Unlike the U.S. Department of Transportation, Transport Canada announced April 23 that it would remove Department of Transportation-111 unpressurized tank cars from what it called “dangerous service,” saying they didn’t meet standards for carrying dangerous fuel.
In the United States, railroads are federally regulated, a fact that has worried some residents when they learn that state, county and city officials are limited in the controls they can impose on that industry.
The U.S. National Transportation Safety Board has recommended that federal regulators upgrade requirements for oil-carrying cars, most of which are the DOT-111s.
The Association of American Railroads, freight carriers and Amtrak, has endorsed the upgrade. DOT officials have said they have met resistance to that change from those in the oil industry.
In the interim, the AAR and U.S. Transportation Secretary Anthony Foxx have announced a series of voluntary operating practices for crude-by-rail shipments that began last February. By April, rail lines promised increased track inspections and upgraded braking systems on trains with 20 or more carloads of crude oil.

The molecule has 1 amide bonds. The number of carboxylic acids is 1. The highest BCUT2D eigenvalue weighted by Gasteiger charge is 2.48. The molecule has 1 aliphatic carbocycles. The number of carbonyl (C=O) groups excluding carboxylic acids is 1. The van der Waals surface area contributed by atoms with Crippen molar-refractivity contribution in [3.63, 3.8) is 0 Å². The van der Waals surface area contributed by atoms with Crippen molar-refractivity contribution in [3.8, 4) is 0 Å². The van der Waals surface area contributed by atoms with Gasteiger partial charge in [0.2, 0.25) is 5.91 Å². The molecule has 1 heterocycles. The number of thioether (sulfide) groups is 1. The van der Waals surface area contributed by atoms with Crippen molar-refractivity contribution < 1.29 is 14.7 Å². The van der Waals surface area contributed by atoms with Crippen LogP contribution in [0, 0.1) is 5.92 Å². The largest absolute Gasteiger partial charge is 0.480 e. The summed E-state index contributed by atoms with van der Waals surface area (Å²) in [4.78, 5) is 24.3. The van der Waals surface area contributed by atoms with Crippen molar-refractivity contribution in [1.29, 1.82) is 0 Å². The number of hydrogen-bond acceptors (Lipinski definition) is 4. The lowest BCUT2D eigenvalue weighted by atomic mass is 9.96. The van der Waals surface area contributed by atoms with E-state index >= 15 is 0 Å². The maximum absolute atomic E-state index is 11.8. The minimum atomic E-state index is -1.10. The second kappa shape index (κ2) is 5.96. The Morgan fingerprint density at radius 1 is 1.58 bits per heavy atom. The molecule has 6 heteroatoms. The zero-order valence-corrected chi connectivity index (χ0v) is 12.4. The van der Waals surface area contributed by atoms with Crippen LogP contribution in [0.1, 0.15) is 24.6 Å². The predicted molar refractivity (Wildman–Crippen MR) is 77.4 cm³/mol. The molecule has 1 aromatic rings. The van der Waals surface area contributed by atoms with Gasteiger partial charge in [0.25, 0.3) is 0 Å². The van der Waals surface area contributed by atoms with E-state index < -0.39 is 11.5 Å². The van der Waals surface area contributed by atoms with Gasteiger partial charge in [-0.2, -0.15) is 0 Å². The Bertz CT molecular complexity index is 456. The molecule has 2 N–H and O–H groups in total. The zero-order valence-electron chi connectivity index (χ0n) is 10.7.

Railroads said by July they would be using the Rail Corridor Risk Management System to determine which routes would be safer for trains with 20 or more crude-carrying cars, reduce those trains’ speeds and install more wheel-bearing detectors, among other measures.
Originally, Valero employees had hoped the Crude-by-Rail Project would be wrapped up within a year of filing the application in February 2013.
But once the project was announced, City Hall received heavy public input.
Opponents that included both residents and parties outside the city expressed concern about hazards associated with rail delivery of crude, the trains’ impact on traffic near Interstate 680 and inside Benicia Industrial Park, dangers to nearby environmentally sensitive wetlands, the threat posed to Benicia’s neighbors from explosions and spills, and the cumulative impact of rail delivery of crude to other Bay Area refineries.